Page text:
We’ve had a few answers to this little investigation and I’ve written a follow up post here.
Walking down the street this week in London, I was overtaken by a bus with a large advert down the side that caught my eye. It had a picture of a little pine tree with a label on it, saying ‘when I grow up I want to be a table’. The advert had no information other than a website,
Looking that up today, I find that the site is still under construction. Considering how expensive it is to run a bus campaign, something’s gone wrong here – either someone’s late with the website or early with the bus ads, surely.
I’m also slightly puzzled by the campaign itself. The website’s single page says “we think it’s wrong to chop down UK trees and burn them in power stations.” It has the briefest of explanations: that if you grow a tree and make it into furniture, the carbon it absorbed over its lifetime is locked away. If you burn it, you release that carbon back into the atmosphere. The website is promoting a (so far non-existent) petition to limit the burning of wood to waste wood that would otherwise be in landfill.
I’m not sure about this. For one thing, the UK’s actual use of wood in power stations is fairly small, but growing. There are incentives for the use of biomass, which appears to be what the website is objecting to. But there are good reasons why biomass is being encouraged – biomass is a renewable source of energy. Unlike coal or gas, you can keep planting new trees. Using wood in power stations is a vital part of a sustainable energy sector.
Sure, carbon is released into the atmosphere, but if the wood is coming from managed woodlands, then new trees are being planted for every one that’s burned. Of course it would be better if all wood could be used to make furniture or chopping boards, and that carbon locked up in our houses, but we need electricity and heat as much as we need furniture. And of course we should use waste wood as much as possible. No wood should be sent to landfill – but can we afford to limit the emerging biomass market to waste wood?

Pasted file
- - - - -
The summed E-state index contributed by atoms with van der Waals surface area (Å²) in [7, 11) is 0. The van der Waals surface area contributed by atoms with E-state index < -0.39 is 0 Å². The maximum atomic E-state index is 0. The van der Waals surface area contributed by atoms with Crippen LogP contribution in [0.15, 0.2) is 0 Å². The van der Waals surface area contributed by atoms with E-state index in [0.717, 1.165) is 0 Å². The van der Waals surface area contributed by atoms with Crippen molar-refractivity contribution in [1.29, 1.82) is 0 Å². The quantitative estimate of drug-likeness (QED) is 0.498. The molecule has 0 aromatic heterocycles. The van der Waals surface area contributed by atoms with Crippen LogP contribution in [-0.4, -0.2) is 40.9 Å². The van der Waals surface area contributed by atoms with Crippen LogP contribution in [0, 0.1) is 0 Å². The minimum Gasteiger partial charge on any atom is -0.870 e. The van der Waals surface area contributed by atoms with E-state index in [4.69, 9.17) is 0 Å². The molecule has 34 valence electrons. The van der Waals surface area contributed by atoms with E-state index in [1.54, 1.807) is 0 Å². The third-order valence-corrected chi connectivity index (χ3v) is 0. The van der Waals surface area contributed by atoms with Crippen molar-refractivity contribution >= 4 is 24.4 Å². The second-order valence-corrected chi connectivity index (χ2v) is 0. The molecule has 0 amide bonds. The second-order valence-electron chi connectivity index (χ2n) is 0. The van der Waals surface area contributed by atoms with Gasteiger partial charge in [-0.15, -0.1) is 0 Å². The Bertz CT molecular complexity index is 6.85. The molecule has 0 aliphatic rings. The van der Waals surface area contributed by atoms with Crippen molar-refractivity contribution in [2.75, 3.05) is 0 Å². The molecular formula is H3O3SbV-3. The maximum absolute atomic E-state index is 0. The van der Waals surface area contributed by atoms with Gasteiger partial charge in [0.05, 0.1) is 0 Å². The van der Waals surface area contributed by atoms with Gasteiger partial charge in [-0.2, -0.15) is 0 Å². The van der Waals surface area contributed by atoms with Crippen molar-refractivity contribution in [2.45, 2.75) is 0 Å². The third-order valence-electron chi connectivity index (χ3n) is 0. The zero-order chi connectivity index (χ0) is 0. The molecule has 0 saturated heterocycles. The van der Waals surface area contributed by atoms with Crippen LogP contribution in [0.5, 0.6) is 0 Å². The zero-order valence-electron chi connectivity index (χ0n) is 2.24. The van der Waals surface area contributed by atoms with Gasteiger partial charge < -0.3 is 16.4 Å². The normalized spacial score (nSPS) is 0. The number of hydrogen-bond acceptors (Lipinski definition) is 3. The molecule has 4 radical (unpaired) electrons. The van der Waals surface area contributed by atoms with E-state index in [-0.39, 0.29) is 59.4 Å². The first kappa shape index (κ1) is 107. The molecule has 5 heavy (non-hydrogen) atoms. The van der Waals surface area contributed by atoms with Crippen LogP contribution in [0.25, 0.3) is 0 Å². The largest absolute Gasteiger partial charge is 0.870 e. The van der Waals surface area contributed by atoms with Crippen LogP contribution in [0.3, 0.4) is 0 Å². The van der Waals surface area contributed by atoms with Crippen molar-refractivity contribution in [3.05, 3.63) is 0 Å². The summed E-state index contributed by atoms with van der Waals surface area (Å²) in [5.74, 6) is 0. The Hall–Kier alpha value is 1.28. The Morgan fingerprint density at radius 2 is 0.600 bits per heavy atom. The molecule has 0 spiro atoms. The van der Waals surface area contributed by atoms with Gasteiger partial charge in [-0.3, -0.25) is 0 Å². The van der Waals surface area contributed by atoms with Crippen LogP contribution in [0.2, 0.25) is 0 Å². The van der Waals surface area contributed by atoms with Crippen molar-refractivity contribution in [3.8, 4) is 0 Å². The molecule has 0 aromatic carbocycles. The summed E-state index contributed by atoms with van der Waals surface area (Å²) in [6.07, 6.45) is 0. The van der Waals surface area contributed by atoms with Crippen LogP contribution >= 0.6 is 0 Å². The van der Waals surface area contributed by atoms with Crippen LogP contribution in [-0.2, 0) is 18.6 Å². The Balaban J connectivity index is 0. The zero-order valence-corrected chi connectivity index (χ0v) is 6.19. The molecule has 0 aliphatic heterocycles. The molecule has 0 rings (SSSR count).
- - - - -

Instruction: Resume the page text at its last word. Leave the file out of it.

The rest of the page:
More importantly, biomass energy generation is considerably better on the carbon front. Megawatt for megawatt, a wood-burning power station can produce CO2 than a fossil fuel power station. So, again provided the wood is from sustainably managed forests, biomass is one the most promising ways to reduce the carbon footprint of our energy sector.
Biomass is also used in micro-generation, and is a great way of going off-grid, particularly for farms and rural areas. A couple of weeks ago I stayed at a hostel that burnt wood pellets for their heating. Being in the middle of England’s New Forest, that’s an entirely local and appropriate thing to do.
I don’t want to idealise the use of wood burning – it’s not a silver bullet answer to our carbon emissions probem and our energy security. Obviously subsidies can be abused – see biofuels – but I’m not sure it’s wise to cut the biomass industry off at the knees at a time when we urgently need to lower our emissions.
So I’m curious. Who’s behind the Stop Burning Our Trees campaign? Who’s got the money to advertise on buses, but isn’t organised enough to get the petition online before the campaign hits the streets? Is their any research behind it all? And am I wrong – should we ban the burning of virgin wood in power stations?
Can anyone tell me more about the campaign?